What are Arizona Public Traffic Records?
An Arizona traffic record is a document containing a summary of an individual's driving history. This information comprises criminal and civil traffic offenses, tickets, and traffic violation convictions. Traffic records are helpful for monitoring road users and creating policies for improving road safety.
In Arizona, the Motor Vehicle Department of the Department of Transportation (DOT) creates and manages all traffic and motor vehicle records. The MVD works with the Department of Public Safety and the state's courts to fulfill these obligations. It maintains and provides four types of traffic records; 3-year uncertified records, 3-year certified records, and 5-year certified and uncertified records.
Are Traffic Records Public in Arizona?
Yes, Arizona traffic records are accessible to members of the public. However, according to the provisions outlined in Title 39 of the Arizona Revised Statutes, requestors must present a government-issued ID before their request is processed.
Notwithstanding, the state does not permit public access to drivers' personal information according to the Arizona Revised Statutes, Title 28, Chapter 2, Article 5. The United States Driver's Privacy Protection Act (DPPA) also restricts the dissemination of personal information in traffic records. However, this information may be made available to state courts or law enforcement, particularly if it is critical to their function. Per state law, individuals or entities acting on behalf of a government agency are also eligible to view restricted information.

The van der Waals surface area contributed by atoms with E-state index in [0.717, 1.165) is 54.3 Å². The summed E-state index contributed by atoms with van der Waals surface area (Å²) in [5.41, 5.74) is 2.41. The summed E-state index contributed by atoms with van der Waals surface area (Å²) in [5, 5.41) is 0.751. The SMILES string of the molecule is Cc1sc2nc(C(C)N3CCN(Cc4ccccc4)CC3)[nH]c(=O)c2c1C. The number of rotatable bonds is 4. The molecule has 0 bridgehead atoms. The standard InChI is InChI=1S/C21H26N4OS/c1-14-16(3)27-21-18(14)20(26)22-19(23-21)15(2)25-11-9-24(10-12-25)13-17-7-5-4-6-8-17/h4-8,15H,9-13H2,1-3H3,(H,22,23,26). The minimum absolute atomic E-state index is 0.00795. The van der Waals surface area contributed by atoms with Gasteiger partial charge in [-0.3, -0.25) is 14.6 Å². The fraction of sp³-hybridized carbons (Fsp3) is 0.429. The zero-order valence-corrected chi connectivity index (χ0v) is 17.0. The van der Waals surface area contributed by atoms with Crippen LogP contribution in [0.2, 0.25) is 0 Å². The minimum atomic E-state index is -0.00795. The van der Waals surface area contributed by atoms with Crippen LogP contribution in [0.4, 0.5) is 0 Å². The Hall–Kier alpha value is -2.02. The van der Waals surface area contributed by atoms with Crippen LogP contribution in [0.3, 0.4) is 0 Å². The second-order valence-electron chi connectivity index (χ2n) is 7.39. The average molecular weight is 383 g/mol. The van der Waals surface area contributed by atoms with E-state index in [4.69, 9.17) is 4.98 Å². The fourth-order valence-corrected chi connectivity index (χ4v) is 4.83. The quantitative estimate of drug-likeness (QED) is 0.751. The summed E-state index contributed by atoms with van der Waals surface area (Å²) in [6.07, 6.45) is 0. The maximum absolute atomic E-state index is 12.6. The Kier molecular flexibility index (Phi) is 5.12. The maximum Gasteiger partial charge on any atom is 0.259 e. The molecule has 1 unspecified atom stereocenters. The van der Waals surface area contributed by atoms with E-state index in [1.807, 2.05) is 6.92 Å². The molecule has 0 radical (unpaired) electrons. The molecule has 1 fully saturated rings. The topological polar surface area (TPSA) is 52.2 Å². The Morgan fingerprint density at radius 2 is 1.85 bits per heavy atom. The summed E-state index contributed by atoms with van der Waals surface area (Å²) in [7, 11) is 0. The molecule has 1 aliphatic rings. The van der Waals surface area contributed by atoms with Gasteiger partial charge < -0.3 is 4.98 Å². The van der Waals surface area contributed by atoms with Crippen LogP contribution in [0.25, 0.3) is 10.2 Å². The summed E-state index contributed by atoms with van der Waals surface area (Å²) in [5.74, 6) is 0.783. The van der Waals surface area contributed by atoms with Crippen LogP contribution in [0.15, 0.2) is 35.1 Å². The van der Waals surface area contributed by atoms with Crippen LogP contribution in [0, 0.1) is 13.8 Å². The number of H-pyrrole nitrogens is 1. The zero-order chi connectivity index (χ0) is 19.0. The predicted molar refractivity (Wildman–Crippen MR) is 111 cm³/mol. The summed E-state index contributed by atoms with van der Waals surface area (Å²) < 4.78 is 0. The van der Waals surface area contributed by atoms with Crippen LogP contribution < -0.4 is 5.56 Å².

Interested and eligible requestors are required to obtain approval from the record owner or the courts before applying to the DOT to view their personal information.
What Do Arizona Traffic Records Contain?
Arizona traffic records contain the following information:
- The type of license.
- DUI violations.
- Demerit points for traffic infractions.
- License points
- DOT actions- suspensions, revocations, and reinstatements
- Convictions- penalties, fines, restrictions
- Accident reports
Does a Citation Go on Your Record in Arizona?